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Forum on Immunopathological Diseases and Therapeutics
NF-κB and Rheumatoid Arthritis: Will Understanding Genetic Risk Lead to a Therapeutic Reward?
University of Colorado Denver, School of Pharmacy, Department of Pharmaceutical Sciences, Aurora, CO 80045
NF-κB has long been known to play an important role in autoimmune diseases such as rheumatoid arthritis (RA). Indeed, as our understanding of how NF-κB is utilized has increased, we have been hard put to find a process not associated with this transcription factor family in some way. However, new data originating, in part, from genome-wide association studies have demonstrated that very specific alterations in components of the NF-κB pathway are sufficient to confer increased risk of developing disease. Here we review the data which have identified specific components of the NF-κB pathway, and consider what is known of their mechanisms of action and how these mechanisms might play into the disease process. In addition, the use of genetic information to predict RA is considered.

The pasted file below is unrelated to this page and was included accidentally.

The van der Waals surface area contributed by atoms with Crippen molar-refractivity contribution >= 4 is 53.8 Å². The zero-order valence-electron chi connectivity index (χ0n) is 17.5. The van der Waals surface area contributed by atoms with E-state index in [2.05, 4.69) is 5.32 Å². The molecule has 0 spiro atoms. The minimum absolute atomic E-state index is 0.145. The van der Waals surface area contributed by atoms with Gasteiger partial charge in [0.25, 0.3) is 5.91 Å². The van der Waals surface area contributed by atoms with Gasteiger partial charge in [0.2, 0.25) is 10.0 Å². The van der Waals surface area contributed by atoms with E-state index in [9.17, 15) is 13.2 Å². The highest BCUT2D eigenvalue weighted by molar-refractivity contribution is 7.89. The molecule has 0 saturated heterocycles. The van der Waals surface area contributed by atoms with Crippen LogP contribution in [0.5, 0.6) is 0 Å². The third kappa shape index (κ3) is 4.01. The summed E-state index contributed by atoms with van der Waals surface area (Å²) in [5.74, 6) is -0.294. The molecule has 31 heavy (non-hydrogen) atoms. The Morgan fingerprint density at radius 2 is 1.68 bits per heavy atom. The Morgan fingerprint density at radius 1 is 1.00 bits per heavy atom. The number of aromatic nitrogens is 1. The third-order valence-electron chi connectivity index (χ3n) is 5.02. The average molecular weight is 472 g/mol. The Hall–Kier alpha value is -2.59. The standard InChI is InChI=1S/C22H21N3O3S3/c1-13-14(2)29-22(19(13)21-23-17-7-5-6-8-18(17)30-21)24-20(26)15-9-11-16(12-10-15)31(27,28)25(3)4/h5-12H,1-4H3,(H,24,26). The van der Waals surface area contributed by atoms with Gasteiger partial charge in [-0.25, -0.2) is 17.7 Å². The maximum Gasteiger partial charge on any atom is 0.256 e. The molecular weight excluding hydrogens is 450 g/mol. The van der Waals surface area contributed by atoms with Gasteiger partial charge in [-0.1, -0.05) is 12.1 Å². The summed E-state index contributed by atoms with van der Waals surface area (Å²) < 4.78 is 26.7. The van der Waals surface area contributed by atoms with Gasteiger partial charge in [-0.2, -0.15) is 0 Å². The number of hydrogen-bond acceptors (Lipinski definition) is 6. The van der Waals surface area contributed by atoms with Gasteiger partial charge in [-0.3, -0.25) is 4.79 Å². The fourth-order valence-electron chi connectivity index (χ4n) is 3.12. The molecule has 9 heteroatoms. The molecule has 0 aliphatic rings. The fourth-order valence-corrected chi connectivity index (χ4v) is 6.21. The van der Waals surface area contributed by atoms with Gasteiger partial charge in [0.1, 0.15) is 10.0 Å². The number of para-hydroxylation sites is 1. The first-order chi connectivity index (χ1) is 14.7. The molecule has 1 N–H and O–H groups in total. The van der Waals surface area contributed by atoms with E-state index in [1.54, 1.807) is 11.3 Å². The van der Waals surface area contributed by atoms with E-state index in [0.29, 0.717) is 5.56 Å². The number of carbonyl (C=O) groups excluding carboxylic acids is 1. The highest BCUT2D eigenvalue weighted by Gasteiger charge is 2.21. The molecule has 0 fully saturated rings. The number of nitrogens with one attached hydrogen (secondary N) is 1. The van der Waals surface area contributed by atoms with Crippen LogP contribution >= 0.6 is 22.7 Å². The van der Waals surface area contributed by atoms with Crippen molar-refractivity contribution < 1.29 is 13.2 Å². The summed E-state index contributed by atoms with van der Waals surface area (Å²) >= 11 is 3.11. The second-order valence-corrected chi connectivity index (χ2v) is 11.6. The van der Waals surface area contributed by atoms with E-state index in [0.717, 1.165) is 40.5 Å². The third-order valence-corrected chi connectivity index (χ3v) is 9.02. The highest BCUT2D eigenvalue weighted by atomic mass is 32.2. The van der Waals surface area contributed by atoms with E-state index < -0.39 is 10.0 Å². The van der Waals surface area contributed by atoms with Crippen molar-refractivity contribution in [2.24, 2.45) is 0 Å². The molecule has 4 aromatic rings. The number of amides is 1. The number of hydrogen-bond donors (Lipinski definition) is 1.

KEY WORDS: NF-κB, ubiquitin, A20, TNFAIP3, TRAF, REL, single nucleotide polymorphism (SNP), genome-wide association study (GWAS), rheumatoid arthritis (RA)
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